The Potential of Ibogaine in the Treatment of Substance Abuse
I have a very specific agenda when it comes to addiction treatment research. I believe that any therapy or medication which shows promise in treating addiction should be tested for efficacy and safety. At present, many such treatments are not tested because they do not have the potential to make anyone a great deal of money. University research is too often directed by research grants, grants that frequently come from places like pharmaceutical companies, investors who have an interest in having research on potentially profitable treatments moved to the head of the line. The tragedy is that in a clinical setting, we have found that it is the treatments that are not profitable that are frequently the most effective. Let’s consider one such potential treatment – Ibogaine.
Ibogaine is a naturally occurring psychoactive indole alkaloid, one of at least a dozen alkaloids found in the shrub Tabernanthe iboga. Ibogaine is the most studied alkaloid present in the iboga shrub and was used as an adjunct to psychotherapy as early as the 1950s. It has been the subject of biological and clinical research investigating its purported efficacy for the treatment of addiction to opiates and other substances. There is renewed interest in ibogaine research and its potential use in addiction treatment because those who take the medication report a sort of “reset” of their being and a complete and immediate disinterest in using drugs, particularly opioids. When followed up with intensive one-on-one psychotherapy, anecdotal reports are that this drug brings about a true opportunity for recovery.
Although there is substantial evidence from preclinical and open-label clinical studies supporting the anecdotal reports of the ability of ibogaine to interrupt addiction to opiates and other drugs, there have not yet been any complete controlled clinical trials. Largely because of ibogaine’s status as a Schedule I substance in the U.S., the development of ibogaine in the treatment of drug addiction takes place outside conventional clinical and medical settings. Side effects and safety concerns have hampered its development as a therapeutic medicine, though since the drug is taken only once, it is likely that these negative effects will be short-lived and can be effectively managed if the drug is used in a clinical setting.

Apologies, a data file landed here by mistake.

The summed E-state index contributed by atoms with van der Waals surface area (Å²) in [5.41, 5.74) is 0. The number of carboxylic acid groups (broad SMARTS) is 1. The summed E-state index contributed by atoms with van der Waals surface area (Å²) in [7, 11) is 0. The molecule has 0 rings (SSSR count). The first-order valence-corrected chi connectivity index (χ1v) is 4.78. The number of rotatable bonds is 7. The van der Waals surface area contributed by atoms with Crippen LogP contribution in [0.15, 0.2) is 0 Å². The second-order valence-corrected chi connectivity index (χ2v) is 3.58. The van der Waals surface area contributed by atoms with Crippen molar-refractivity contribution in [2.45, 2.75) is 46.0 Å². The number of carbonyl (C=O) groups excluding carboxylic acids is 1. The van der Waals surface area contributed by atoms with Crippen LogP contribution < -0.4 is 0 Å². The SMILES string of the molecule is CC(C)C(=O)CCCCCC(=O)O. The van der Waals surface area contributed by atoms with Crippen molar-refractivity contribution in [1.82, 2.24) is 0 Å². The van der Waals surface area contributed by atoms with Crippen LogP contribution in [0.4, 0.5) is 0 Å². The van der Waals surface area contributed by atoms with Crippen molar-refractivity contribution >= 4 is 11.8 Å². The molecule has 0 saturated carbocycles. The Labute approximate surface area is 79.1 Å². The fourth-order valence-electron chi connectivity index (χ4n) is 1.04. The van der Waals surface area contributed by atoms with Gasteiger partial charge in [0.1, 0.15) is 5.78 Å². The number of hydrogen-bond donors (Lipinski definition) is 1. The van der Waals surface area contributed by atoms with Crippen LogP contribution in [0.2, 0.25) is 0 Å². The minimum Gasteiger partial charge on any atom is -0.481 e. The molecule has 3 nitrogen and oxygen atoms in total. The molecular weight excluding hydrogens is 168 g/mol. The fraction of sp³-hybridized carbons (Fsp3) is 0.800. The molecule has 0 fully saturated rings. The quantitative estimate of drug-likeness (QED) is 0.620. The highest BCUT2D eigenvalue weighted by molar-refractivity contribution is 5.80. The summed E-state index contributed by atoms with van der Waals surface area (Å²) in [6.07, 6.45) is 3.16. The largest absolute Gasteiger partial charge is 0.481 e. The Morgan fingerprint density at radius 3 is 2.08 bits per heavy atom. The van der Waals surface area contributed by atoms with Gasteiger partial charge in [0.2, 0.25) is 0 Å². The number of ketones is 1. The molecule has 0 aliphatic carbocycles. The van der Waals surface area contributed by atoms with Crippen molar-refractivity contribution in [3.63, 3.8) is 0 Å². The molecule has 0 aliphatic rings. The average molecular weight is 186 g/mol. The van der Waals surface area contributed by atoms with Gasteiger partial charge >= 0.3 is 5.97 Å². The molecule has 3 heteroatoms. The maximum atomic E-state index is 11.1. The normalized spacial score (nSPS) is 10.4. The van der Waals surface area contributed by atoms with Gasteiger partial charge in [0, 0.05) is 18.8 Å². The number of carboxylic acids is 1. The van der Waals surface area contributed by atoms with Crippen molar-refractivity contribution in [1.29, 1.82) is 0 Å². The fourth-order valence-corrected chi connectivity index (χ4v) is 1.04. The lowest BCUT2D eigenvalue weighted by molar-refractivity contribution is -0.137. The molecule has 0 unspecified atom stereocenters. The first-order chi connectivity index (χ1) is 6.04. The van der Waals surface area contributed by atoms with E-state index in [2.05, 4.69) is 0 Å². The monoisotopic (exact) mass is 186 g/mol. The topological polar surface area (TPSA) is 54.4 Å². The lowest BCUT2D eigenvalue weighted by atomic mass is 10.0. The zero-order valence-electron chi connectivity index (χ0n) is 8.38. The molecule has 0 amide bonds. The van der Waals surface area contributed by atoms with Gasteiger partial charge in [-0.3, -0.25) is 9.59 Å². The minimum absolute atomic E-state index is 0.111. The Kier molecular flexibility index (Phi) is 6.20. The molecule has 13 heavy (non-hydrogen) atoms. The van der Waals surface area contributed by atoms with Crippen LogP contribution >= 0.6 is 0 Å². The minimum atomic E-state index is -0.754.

The iboga alkaloids are a class of small molecules, some of which modify opioid withdrawal in humans. These compounds may represent an innovative approach to neurobiological investigation and development of and effective addiction therapy. The National Institute on Drug Abuse has recently committed $3.6 million dollars to enable clinical trials to develop synthetic iboga alkaloid 18-methoxycoronaridine hydrochloride (18-MC). The innovative aspect of this research is that 18-MC has the potential to treat multiple forms drug addictions.
Yet the drug has little potential to make money.
“Despite what appears to be a huge market for a drug that could interrupt drug addiction,” says Don Allan, “ibogaine does not fit the profile of a prescription drug that can make money for a pharmaceutical manufacturer. Most prescription drugs are administered daily over a period of weeks, months or years. Iboagine is generally used once in a single dose, and then followed up with several months of psychotherapy.”
The potential benefit of ibogaine, if it works as proponents and researchers believe it does, is extraordinary, in terms of both possible lives saved and economic cost to society. In addition, there is no evidence to suggest that ibogaine is physiologically or psychologically addictive to humans. It is a drug that demands more research.
It is important that those who suffer from addiction have every opportunity to recover. When drugs or other therapies show promise of giving addicts hope of recovery, those interventions need to be studied for efficacy and safety. Drug addiction saps our economies and kills those we love. If we can do better, we should. Research is part of the answer.
October 6, 2014